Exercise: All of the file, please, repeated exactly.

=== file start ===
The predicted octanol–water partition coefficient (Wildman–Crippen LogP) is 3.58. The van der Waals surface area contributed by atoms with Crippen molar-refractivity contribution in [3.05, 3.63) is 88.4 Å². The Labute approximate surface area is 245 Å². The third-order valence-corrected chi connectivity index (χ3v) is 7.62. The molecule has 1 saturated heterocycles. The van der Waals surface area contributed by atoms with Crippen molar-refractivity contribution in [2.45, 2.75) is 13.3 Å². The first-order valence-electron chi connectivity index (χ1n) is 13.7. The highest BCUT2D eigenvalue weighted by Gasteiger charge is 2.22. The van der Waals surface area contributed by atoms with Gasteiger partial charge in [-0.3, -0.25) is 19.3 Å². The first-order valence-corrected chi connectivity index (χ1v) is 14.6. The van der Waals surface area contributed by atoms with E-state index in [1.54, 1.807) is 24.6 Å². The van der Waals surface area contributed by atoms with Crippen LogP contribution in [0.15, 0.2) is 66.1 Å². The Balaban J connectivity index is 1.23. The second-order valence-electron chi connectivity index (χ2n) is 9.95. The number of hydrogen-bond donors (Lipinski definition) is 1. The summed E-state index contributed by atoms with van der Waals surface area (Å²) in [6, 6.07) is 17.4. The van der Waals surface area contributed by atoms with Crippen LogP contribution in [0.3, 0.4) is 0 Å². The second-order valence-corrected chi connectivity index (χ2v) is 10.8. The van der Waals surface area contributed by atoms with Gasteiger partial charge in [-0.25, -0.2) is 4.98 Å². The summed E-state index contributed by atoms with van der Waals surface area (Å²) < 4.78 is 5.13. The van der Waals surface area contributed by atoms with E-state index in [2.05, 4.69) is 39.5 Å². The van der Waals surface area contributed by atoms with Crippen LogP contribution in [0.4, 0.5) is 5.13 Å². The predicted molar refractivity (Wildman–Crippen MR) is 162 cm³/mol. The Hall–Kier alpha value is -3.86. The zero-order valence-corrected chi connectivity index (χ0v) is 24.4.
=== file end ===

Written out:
The predicted octanol–water partition coefficient (Wildman–Crippen LogP) is 3.58. The van der Waals surface area contributed by atoms with Crippen molar-refractivity contribution in [3.05, 3.63) is 88.4 Å². The Labute approximate surface area is 245 Å². The third-order valence-corrected chi connectivity index (χ3v) is 7.62. The molecule has 1 saturated heterocycles. The van der Waals surface area contributed by atoms with Crippen molar-refractivity contribution in [2.45, 2.75) is 13.3 Å². The first-order valence-electron chi connectivity index (χ1n) is 13.7. The highest BCUT2D eigenvalue weighted by Gasteiger charge is 2.22. The van der Waals surface area contributed by atoms with Gasteiger partial charge in [-0.3, -0.25) is 19.3 Å². The first-order valence-corrected chi connectivity index (χ1v) is 14.6. The van der Waals surface area contributed by atoms with E-state index in [1.54, 1.807) is 24.6 Å². The van der Waals surface area contributed by atoms with Crippen LogP contribution in [0.15, 0.2) is 66.1 Å². The Balaban J connectivity index is 1.23. The second-order valence-electron chi connectivity index (χ2n) is 9.95. The number of hydrogen-bond donors (Lipinski definition) is 1. The summed E-state index contributed by atoms with van der Waals surface area (Å²) in [6, 6.07) is 17.4. The van der Waals surface area contributed by atoms with Crippen LogP contribution in [0.3, 0.4) is 0 Å². The second-order valence-corrected chi connectivity index (χ2v) is 10.8. The van der Waals surface area contributed by atoms with Gasteiger partial charge in [-0.25, -0.2) is 4.98 Å². The summed E-state index contributed by atoms with van der Waals surface area (Å²) < 4.78 is 5.13. The van der Waals surface area contributed by atoms with E-state index in [2.05, 4.69) is 39.5 Å². The van der Waals surface area contributed by atoms with Crippen LogP contribution in [0.4, 0.5) is 5.13 Å². The predicted molar refractivity (Wildman–Crippen MR) is 162 cm³/mol. The Hall–Kier alpha value is -3.86. The zero-order valence-corrected chi connectivity index (χ0v) is 24.4.